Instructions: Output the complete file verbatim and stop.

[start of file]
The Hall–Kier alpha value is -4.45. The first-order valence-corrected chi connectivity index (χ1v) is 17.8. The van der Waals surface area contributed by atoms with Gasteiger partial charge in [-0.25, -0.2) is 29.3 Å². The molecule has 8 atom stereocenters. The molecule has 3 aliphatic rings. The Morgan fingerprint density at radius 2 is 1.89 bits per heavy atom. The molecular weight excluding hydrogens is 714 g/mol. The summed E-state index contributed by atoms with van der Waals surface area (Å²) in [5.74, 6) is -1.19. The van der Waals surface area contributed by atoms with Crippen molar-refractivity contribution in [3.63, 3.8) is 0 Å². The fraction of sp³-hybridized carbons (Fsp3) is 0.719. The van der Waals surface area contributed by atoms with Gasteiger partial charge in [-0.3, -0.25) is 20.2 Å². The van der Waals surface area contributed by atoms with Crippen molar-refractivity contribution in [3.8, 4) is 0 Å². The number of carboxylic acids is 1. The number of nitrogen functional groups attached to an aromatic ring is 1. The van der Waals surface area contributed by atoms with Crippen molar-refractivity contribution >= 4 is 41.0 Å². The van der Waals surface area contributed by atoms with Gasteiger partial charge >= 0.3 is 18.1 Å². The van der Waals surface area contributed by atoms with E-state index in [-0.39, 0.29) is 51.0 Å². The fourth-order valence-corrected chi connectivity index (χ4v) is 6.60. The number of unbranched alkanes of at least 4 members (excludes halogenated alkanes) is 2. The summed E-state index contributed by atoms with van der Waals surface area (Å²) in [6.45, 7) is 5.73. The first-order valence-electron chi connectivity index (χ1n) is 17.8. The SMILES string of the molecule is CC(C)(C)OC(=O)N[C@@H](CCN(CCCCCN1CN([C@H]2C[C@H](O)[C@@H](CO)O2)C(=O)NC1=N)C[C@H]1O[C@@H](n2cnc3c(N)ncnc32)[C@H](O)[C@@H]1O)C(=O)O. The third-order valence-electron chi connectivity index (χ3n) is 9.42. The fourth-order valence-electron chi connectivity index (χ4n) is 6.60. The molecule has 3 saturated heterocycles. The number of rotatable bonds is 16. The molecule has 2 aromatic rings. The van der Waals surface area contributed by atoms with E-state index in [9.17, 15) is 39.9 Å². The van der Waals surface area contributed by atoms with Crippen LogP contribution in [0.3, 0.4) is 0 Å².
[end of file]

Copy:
The Hall–Kier alpha value is -4.45. The first-order valence-corrected chi connectivity index (χ1v) is 17.8. The van der Waals surface area contributed by atoms with Gasteiger partial charge in [-0.25, -0.2) is 29.3 Å². The molecule has 8 atom stereocenters. The molecule has 3 aliphatic rings. The Morgan fingerprint density at radius 2 is 1.89 bits per heavy atom. The molecular weight excluding hydrogens is 714 g/mol. The summed E-state index contributed by atoms with van der Waals surface area (Å²) in [5.74, 6) is -1.19. The van der Waals surface area contributed by atoms with Crippen molar-refractivity contribution in [3.63, 3.8) is 0 Å². The fraction of sp³-hybridized carbons (Fsp3) is 0.719. The van der Waals surface area contributed by atoms with Gasteiger partial charge in [-0.3, -0.25) is 20.2 Å². The van der Waals surface area contributed by atoms with Crippen molar-refractivity contribution in [3.8, 4) is 0 Å². The number of carboxylic acids is 1. The number of nitrogen functional groups attached to an aromatic ring is 1. The van der Waals surface area contributed by atoms with Crippen molar-refractivity contribution >= 4 is 41.0 Å². The van der Waals surface area contributed by atoms with Gasteiger partial charge >= 0.3 is 18.1 Å². The van der Waals surface area contributed by atoms with E-state index in [-0.39, 0.29) is 51.0 Å². The fourth-order valence-corrected chi connectivity index (χ4v) is 6.60. The number of unbranched alkanes of at least 4 members (excludes halogenated alkanes) is 2. The summed E-state index contributed by atoms with van der Waals surface area (Å²) in [6.45, 7) is 5.73. The first-order valence-electron chi connectivity index (χ1n) is 17.8. The SMILES string of the molecule is CC(C)(C)OC(=O)N[C@@H](CCN(CCCCCN1CN([C@H]2C[C@H](O)[C@@H](CO)O2)C(=O)NC1=N)C[C@H]1O[C@@H](n2cnc3c(N)ncnc32)[C@H](O)[C@@H]1O)C(=O)O. The third-order valence-electron chi connectivity index (χ3n) is 9.42. The fourth-order valence-electron chi connectivity index (χ4n) is 6.60. The molecule has 3 saturated heterocycles. The number of rotatable bonds is 16. The molecule has 2 aromatic rings. The van der Waals surface area contributed by atoms with E-state index in [9.17, 15) is 39.9 Å². The van der Waals surface area contributed by atoms with Crippen LogP contribution in [0.3, 0.4) is 0 Å².